joao-desousamiranda10 July 2015
The Fighter is a biography about two brothers with modest beginnings in a small US city. Bale plays the older brother, a drug addict and a failed past in boxing practice. Mark Wahlberg is the younger brother, protagonist of the story and the sportsman's most successful in this dysfunctional family, though it be the cause of your lack of progress. Bale and Melissa Leo (played well a compliant and fanatic mother) won one Oscar with this film, but the role of Amy Adams is also relevant. Given the characteristics of the actors themselves, it would be hard to get better for the type of characters that exist in the film. I really liked the character of Amy Adams but Christian Bale's performance is awesome. One more character to remember.
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A well-told boxing story appealing to the inside jock hibernating in most of us.
grinchbkb19 February 2011
I loved The Fighter the first time I saw it. It probably has a lot to do with my infatuation with boxing films as a genre – Raging Bull and When We Were Kings rank high in my personal movie pantheon. Russel visibly knows the canon perfectly and manages to pay tribute to all these great virile sport flicks without ending up making a pastiche. The Fighter is full of intertextuality – from the font of the boxing matches' captions to the training routines – it's knowingly self-referential but also playing strictly by the rules, and that's why it works so well despite what could be easily dismissed as a cliché-laden script of another underdog narrative.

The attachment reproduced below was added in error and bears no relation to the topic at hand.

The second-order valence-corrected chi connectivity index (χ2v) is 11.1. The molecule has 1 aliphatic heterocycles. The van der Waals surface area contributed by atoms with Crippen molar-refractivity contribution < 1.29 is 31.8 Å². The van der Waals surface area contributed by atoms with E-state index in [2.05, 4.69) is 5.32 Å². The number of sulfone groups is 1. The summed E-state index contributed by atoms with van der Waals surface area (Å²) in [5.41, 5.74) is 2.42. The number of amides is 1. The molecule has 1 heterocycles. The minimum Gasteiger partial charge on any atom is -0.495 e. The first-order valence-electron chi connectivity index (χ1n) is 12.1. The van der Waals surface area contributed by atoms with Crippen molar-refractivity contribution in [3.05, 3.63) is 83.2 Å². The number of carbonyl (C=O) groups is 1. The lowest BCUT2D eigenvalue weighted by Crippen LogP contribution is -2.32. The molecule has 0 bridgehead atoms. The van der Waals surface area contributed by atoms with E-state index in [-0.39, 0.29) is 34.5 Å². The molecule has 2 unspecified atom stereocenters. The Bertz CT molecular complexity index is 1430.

The Fighter is based on the real life story of Mickey Ward (Mark Wahlberg), a taciturn and limited proletarian grafter very similar to Rocky Balboa (if the latter was Irish and not Italian), trained by his brother Dicky (Christian Bale) like Jake La Motta in Raging Bull. The difference here with Scorsese's classic is that the only sane and sensible character is the fighter; his dysfunctional and self- destructive family (his brother has a serious drug problem while his mom is plain greedy) become his main obstacle on his way to victory. Loyal to his family till the end, Ward wastes his best years until his brother ends up in prison for one crack stunt too many. Now in the twilight of his career, and with the help of his girlfriend, a local barmaid, and a grumpy Irish cop (played by his real-life counterpart) Mickey finds his way back to the ring and stumbles on a chance to fight for the world title, his one and only shot at glory. Will he capture it? Or just let it slip? etc. You get the idea.